CITIZEN L EL3048-53E Specifications
|Case material||Stainless steel|
|Band material||Stainless steel|
|Band color||Rose gold tone|
|Band width||14 mm|
|Clasp||Fold over with push button|
|Glass material||Mineral crystal|
|Hands||Rose gold tone (hour, minute, second hand)|
|Dial markers||Rose gold tone batons indexes with arabic numerals at 2, 4, 6, 8, 10 and 12 o’clock position|
|Second markers||Minutes markers around the outer rim|
|Bezel||Fixed rose gold tone stainless steel with Swarovski crystal|
|Crown||Rose gold tone screw down at 3 o’clock position|
|Water resistance||Daily water resistant|
|Size||Diameter : 31 mm x Thickness : 8 mm|
CITIZEN L EL3048-53E Features
A great mix of form and functionality, this women’s analog watch from Citizen will be a perfect pick for all watch aficionados. Enclosed in a 31 mm case, the black round dial is secured by a mineral glass. It displays plain three hands and a crown for time adjustment. The stainless steel strap flaunts a rose gold hue that accentuates the look of the watch. Besides, it is finished with a push-button clasp that provides a secure fit on the wrist.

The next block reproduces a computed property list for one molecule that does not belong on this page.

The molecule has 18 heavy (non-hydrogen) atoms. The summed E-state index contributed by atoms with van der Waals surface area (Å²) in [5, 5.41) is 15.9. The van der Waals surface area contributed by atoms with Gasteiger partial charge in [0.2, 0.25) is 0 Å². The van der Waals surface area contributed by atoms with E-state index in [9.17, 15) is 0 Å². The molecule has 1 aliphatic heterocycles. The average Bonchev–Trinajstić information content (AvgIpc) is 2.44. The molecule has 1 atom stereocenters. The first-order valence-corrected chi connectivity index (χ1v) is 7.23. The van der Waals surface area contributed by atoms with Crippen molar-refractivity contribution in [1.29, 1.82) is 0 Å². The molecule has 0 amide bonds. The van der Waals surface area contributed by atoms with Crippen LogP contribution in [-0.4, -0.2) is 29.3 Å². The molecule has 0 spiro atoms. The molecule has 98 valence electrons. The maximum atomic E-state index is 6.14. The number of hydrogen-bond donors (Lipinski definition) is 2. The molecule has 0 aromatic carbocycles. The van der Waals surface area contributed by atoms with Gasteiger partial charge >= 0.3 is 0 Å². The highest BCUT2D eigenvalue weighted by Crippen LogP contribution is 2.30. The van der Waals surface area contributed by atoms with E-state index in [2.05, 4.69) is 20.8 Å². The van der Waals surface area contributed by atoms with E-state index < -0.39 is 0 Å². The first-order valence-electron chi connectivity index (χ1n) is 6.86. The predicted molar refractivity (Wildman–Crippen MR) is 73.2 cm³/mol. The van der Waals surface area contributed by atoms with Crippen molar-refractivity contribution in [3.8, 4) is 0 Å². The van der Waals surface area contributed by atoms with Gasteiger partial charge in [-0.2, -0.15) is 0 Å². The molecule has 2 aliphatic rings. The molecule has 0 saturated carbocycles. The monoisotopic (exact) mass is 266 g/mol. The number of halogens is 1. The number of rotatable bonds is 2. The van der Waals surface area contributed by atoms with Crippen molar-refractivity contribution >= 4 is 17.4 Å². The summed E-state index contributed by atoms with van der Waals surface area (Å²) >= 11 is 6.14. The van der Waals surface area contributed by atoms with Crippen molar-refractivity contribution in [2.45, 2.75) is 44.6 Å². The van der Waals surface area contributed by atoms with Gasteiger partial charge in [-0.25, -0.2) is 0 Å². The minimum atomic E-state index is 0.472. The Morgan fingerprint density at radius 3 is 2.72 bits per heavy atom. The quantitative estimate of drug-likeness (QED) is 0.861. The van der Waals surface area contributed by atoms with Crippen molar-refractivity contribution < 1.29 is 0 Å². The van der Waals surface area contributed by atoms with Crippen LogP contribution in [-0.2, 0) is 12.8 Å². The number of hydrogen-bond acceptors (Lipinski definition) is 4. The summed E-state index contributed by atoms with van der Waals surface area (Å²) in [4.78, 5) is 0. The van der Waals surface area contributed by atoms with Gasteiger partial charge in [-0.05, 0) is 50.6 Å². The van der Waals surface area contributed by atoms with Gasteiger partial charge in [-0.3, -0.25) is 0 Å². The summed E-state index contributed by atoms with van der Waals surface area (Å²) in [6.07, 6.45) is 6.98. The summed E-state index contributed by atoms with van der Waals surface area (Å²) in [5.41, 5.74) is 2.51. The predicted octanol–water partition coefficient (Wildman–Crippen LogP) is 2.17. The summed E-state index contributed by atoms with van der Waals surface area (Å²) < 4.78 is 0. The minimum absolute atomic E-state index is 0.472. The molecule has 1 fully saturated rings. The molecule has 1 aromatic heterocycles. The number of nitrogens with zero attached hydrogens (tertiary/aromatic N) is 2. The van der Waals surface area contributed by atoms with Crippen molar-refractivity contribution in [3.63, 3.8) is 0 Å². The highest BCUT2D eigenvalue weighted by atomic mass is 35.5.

Quartz watches provide low-maintenance and reliable timekeeping. Using little power, the wearer can keep accurate time for long without the need to wind the watch continually. Quartz watches are available in a wide range of styles, from rugged to casual to formal.
- Swarovski crystals inside the bezel
- Rose gold plated stainless steel case and bracelet
- Fold over with push button clasp
About CITIZEN L EL3048-53E
History of Citizen
The company was founded in 1930 by Japanese and Swiss investors. It took over Shokosha Watch Research Institute (founded in 1918) and some facilities of the assembly plant opened in Yokohama in 1912 by the Swiss watchmaker Rodolphe Schmid.
The brand Citizen was first registered in Switzerland by Schmid in 1918 for watches he sold in Japan. The development of this brand was supported in the 1920s by Count Gotō Shinpei with his hope that watches could become affordable to the general public. The growth of Citizen until World War II relied on technology transfer from Switzerland.